Choosing the right metal for an engagement ring is just as significant as the diamond or gemstone it will hold. We have compiled our top tips to assist you in selecting the right metal for the perfect engagement ring for your bride-to-be.
When the time has finally arrived to buy the engagement ring there are so many aspects to reflect upon. Selecting the metal alone can be a more difficult decision than it used to be with many choices now available. Where it once was a humble choice between yellow and white, now you have a whole variety of options to consider, including:
- What's the difference between white gold and platinum?
- What exactly is rose gold?
- What's going to be the "strongest" metal?
If you take this one step at a time you will end up with a ring that suits her style and that you will both treasure for the rest of your lives.
What's her style?
Firstly, pay attention to your fiancée's style. With a little investigation concluding on the right metal and colour to flatter that style will be lot easier. One of the primary things you need to think about when picking a metal for an engagement ring is the type of jewellery your future bride typically wears:
- If she’s drawn to cooler hues and silver-toned jewellery, then platinum or white gold is the way to go.
- If she rarely wears jewellery, or prefers an elegant timeless look, then platinum would be a great choice.
- Yellow gold or rose gold are good choices if she tends to gravitate toward warmer tones.
- Mixing metals like white gold and yellow gold is a great combination and allows flexibility (see our previous blog on the stacking rings trend). This option will allow her to complement any piece in her existing jewellery wardrobe.
- Depending on the design of the ring you choose, you can incorporate two different metal colours to create a unique and interesting look.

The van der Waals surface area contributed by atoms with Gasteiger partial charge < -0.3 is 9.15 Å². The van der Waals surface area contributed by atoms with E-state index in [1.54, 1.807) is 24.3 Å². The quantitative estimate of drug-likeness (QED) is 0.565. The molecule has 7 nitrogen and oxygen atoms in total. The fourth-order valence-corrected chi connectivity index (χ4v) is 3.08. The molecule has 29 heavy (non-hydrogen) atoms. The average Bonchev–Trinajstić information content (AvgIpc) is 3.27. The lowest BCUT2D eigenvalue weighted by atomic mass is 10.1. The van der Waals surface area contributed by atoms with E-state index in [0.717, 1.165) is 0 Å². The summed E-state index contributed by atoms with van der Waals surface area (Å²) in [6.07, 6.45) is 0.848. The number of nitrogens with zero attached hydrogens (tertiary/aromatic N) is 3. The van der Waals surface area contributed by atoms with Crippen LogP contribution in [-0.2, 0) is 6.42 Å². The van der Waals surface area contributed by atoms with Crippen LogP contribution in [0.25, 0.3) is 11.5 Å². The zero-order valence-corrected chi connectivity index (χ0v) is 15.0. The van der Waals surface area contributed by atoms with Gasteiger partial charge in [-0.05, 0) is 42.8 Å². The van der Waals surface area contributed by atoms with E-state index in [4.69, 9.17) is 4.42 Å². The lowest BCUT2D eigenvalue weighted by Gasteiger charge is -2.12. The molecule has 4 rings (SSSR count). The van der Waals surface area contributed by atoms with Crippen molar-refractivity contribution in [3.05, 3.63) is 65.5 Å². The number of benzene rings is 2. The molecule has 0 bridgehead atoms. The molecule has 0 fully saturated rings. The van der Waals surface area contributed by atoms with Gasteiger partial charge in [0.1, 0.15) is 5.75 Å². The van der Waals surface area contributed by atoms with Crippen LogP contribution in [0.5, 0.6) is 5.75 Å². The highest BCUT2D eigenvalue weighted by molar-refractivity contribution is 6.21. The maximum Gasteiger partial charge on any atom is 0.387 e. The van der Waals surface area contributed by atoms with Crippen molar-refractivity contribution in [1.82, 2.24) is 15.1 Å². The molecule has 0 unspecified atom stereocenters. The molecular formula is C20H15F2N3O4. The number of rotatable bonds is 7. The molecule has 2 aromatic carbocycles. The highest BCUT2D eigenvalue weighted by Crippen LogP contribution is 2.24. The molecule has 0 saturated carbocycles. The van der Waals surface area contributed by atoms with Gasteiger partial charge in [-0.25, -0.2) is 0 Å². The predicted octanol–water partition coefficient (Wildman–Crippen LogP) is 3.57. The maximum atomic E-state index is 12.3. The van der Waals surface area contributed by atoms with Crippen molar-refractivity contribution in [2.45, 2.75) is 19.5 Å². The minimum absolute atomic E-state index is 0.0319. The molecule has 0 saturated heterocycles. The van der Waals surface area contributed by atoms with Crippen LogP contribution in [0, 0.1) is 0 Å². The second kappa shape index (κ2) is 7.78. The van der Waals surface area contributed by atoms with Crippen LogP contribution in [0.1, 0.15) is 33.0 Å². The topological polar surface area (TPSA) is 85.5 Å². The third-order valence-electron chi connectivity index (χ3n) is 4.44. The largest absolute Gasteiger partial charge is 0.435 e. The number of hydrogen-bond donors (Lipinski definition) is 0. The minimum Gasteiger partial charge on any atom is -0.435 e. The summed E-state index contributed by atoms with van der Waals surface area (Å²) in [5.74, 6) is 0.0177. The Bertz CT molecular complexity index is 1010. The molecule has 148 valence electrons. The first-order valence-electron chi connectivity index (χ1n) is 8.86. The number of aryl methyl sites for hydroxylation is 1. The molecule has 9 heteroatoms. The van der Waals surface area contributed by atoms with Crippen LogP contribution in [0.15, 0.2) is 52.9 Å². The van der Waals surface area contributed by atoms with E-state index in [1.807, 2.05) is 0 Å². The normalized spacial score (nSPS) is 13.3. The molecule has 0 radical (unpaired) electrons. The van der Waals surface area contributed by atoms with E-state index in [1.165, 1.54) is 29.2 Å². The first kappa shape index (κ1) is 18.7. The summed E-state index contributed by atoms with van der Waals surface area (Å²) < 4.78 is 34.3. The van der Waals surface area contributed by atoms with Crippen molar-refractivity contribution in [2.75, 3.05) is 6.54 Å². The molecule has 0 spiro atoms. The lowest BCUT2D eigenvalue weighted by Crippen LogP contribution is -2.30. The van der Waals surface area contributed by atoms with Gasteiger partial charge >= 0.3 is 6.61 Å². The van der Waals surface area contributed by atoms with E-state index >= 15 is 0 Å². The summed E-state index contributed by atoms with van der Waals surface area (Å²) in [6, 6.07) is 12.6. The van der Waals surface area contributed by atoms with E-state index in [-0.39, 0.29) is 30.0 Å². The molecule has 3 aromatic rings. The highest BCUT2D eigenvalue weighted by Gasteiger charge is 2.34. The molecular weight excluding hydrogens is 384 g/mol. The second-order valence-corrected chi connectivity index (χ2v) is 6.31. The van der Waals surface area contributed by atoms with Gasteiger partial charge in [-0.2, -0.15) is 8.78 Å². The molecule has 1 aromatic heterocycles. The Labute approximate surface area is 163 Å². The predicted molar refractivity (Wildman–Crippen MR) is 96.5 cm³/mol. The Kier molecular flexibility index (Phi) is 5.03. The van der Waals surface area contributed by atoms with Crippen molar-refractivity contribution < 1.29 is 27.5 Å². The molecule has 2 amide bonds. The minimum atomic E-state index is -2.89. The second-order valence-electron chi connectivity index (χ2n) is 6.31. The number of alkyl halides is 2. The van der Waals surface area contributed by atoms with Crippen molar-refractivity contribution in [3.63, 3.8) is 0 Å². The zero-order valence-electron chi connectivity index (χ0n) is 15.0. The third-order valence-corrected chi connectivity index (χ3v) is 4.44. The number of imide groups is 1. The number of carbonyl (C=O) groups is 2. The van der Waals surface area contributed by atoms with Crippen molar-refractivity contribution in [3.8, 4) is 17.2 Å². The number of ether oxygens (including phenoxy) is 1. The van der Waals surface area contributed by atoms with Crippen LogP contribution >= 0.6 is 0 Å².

Platinum is a naturally white metal that showcases the brilliance and sparkle of diamonds. It’s a popular choice for engagement rings and wedding bands, and is deemed the most exquisite of all jewellery metals.
Compared to gold, platinum is five times as rare and purer when used in jewellery.
Platinum is long-lasting and resilient, making it a great choice if your fiancée leads an active lifestyle — its density offers a secure setting for diamonds and gemstones.
Platinum is also naturally hypoallergenic, so it’s a wonderful choice for those with sensitive skin.
Its elegant sheen will not fade or change color over time, making re-plating your platinum ring unnecessary. Because of its strength, it’s the most popular choice for setting diamonds.
Gold is an extremely versatile metal, and a common choice for jewellery. The standard measurement of gold is a carat, which is divided into 24 parts. Pure gold is 24 carats, meaning 24 out of 24 parts are gold.
Pure gold is too soft to be used for jewellery, so it’s combined with other metal alloys to increase its strength. You’ll find 22K gold, but most often gold comes in 18K (75% gold), 14K (58% gold) and 10K (about 42% gold). The remainder is made up of other metals — silver, copper, nickel and zinc — to lend strength and durability. The type and percentage of metal alloys used determine the shade and colour of gold. For example, 22K gold tends to be a rich, saturated gold colour, while 14K gold may appear as a slightly paler yellow.
Gold jewellery usually comes in these colours:
Classic yet fashionable, yellow gold achieves its warm patina from the red of copper and the green hue of silver. Yellow gold lost favor to white gold for a while, but has recently regained popularity.
More contemporary than yellow gold, white gold gets its silvery white character from combining yellow gold with copper, zinc and nickel (or palladium). It’s plated with a hard element called rhodium (a platinum group metal), which costs about four times as much as platinum, resists scratches and tarnishing, and gives white gold a reflective appearance. However, it may wear away over time, requiring a quick trip to your jeweller for re-plating.
Unique and romantic, rose gold has a warm, pink hue created by combining yellow gold with a copper alloy. The overall percentages of metal alloys are the same for rose gold as they are for yellow or white; it’s just a different mixture of alloys used.
Now that you recognise the variances between metals, it’s time to put the pieces together.
Choose your metal, pick your design and finish the look with a vivid Mayfair diamond or gorgeous gemstone. In the process, you’ll learn things about your future wife that you may not have identified about her before — and that’s part of the excitement! In the end, you will create an engagement ring that’s just as unique and stunning as the woman who will be wearing it.